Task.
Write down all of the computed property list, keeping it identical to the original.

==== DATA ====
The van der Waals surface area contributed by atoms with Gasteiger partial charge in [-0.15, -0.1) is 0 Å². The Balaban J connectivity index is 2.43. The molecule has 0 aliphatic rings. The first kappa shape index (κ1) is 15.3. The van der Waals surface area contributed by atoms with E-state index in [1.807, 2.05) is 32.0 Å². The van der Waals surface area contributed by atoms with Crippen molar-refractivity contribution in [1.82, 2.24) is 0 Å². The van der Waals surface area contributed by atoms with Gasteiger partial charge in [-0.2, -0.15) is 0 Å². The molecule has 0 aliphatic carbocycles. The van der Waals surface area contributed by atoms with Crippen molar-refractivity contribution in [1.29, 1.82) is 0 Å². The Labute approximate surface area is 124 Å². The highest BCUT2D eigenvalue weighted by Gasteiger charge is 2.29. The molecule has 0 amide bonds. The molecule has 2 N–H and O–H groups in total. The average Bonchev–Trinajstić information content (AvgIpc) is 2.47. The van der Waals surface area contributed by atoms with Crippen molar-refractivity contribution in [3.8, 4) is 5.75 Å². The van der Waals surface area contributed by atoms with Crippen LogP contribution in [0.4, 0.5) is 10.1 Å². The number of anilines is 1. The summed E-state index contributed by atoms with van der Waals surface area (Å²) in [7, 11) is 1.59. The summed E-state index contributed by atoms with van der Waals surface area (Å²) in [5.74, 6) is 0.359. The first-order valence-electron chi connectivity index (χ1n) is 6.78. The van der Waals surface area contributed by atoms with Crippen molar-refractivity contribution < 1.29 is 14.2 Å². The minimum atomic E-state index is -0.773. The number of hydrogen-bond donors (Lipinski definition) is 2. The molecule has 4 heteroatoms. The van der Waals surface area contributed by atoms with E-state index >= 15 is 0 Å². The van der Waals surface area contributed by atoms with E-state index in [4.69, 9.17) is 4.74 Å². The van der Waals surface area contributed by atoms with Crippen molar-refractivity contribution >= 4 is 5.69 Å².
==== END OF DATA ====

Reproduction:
The van der Waals surface area contributed by atoms with Gasteiger partial charge in [-0.15, -0.1) is 0 Å². The Balaban J connectivity index is 2.43. The molecule has 0 aliphatic rings. The first kappa shape index (κ1) is 15.3. The van der Waals surface area contributed by atoms with E-state index in [1.807, 2.05) is 32.0 Å². The van der Waals surface area contributed by atoms with Crippen molar-refractivity contribution in [1.82, 2.24) is 0 Å². The van der Waals surface area contributed by atoms with Gasteiger partial charge in [-0.2, -0.15) is 0 Å². The molecule has 0 aliphatic carbocycles. The van der Waals surface area contributed by atoms with Crippen molar-refractivity contribution in [1.29, 1.82) is 0 Å². The Labute approximate surface area is 124 Å². The highest BCUT2D eigenvalue weighted by Gasteiger charge is 2.29. The molecule has 0 amide bonds. The molecule has 2 N–H and O–H groups in total. The average Bonchev–Trinajstić information content (AvgIpc) is 2.47. The van der Waals surface area contributed by atoms with Crippen molar-refractivity contribution in [3.8, 4) is 5.75 Å². The van der Waals surface area contributed by atoms with Crippen LogP contribution in [0.4, 0.5) is 10.1 Å². The number of anilines is 1. The summed E-state index contributed by atoms with van der Waals surface area (Å²) in [7, 11) is 1.59. The summed E-state index contributed by atoms with van der Waals surface area (Å²) in [5.74, 6) is 0.359. The first-order valence-electron chi connectivity index (χ1n) is 6.78. The van der Waals surface area contributed by atoms with Crippen molar-refractivity contribution < 1.29 is 14.2 Å². The minimum atomic E-state index is -0.773. The number of hydrogen-bond donors (Lipinski definition) is 2. The molecule has 4 heteroatoms. The van der Waals surface area contributed by atoms with E-state index >= 15 is 0 Å². The van der Waals surface area contributed by atoms with E-state index in [4.69, 9.17) is 4.74 Å². The van der Waals surface area contributed by atoms with Crippen molar-refractivity contribution >= 4 is 5.69 Å².